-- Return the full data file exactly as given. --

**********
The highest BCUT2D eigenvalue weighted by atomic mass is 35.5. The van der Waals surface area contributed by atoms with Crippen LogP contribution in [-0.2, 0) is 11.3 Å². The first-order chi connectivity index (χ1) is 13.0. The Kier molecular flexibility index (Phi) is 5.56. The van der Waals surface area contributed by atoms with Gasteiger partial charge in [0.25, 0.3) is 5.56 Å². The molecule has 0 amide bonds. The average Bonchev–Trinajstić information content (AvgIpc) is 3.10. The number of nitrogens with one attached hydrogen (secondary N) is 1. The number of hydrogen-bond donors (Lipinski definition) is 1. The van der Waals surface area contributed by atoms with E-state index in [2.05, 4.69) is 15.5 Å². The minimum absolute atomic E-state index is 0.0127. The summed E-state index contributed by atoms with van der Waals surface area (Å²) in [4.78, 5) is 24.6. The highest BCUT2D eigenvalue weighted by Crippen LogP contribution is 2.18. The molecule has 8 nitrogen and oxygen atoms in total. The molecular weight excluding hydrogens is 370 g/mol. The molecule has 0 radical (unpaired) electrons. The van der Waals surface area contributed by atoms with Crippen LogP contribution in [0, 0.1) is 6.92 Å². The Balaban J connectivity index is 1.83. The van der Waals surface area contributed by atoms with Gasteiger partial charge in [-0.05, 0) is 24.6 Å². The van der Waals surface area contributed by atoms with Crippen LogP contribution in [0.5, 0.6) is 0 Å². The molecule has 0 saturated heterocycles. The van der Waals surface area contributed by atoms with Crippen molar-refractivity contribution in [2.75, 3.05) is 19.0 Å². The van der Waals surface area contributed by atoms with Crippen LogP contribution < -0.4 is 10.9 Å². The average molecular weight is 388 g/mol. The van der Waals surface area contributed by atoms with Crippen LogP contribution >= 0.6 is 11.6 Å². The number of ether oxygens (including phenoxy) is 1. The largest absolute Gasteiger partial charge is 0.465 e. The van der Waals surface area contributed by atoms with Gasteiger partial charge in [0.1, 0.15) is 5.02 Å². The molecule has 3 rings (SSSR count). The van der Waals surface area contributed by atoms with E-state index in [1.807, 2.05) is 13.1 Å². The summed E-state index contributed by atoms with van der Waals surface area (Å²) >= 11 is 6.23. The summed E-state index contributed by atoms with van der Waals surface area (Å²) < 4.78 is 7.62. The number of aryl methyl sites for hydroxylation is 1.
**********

The highest BCUT2D eigenvalue weighted by atomic mass is 35.5. The van der Waals surface area contributed by atoms with Crippen LogP contribution in [-0.2, 0) is 11.3 Å². The first-order chi connectivity index (χ1) is 13.0. The Kier molecular flexibility index (Phi) is 5.56. The van der Waals surface area contributed by atoms with Gasteiger partial charge in [0.25, 0.3) is 5.56 Å². The molecule has 0 amide bonds. The average Bonchev–Trinajstić information content (AvgIpc) is 3.10. The number of nitrogens with one attached hydrogen (secondary N) is 1. The number of hydrogen-bond donors (Lipinski definition) is 1. The van der Waals surface area contributed by atoms with E-state index in [2.05, 4.69) is 15.5 Å². The minimum absolute atomic E-state index is 0.0127. The summed E-state index contributed by atoms with van der Waals surface area (Å²) in [4.78, 5) is 24.6. The highest BCUT2D eigenvalue weighted by Crippen LogP contribution is 2.18. The molecule has 8 nitrogen and oxygen atoms in total. The molecular weight excluding hydrogens is 370 g/mol. The molecule has 0 radical (unpaired) electrons. The van der Waals surface area contributed by atoms with Crippen LogP contribution in [0, 0.1) is 6.92 Å². The Balaban J connectivity index is 1.83. The van der Waals surface area contributed by atoms with Gasteiger partial charge in [-0.05, 0) is 24.6 Å². The van der Waals surface area contributed by atoms with Crippen LogP contribution in [0.5, 0.6) is 0 Å². The molecule has 0 saturated heterocycles. The van der Waals surface area contributed by atoms with Crippen molar-refractivity contribution in [2.75, 3.05) is 19.0 Å². The van der Waals surface area contributed by atoms with Crippen LogP contribution < -0.4 is 10.9 Å². The average molecular weight is 388 g/mol. The van der Waals surface area contributed by atoms with Crippen LogP contribution >= 0.6 is 11.6 Å². The number of ether oxygens (including phenoxy) is 1. The largest absolute Gasteiger partial charge is 0.465 e. The van der Waals surface area contributed by atoms with Gasteiger partial charge in [0.1, 0.15) is 5.02 Å². The molecule has 3 rings (SSSR count). The van der Waals surface area contributed by atoms with E-state index in [1.807, 2.05) is 13.1 Å². The summed E-state index contributed by atoms with van der Waals surface area (Å²) >= 11 is 6.23. The summed E-state index contributed by atoms with van der Waals surface area (Å²) < 4.78 is 7.62. The number of aryl methyl sites for hydroxylation is 1.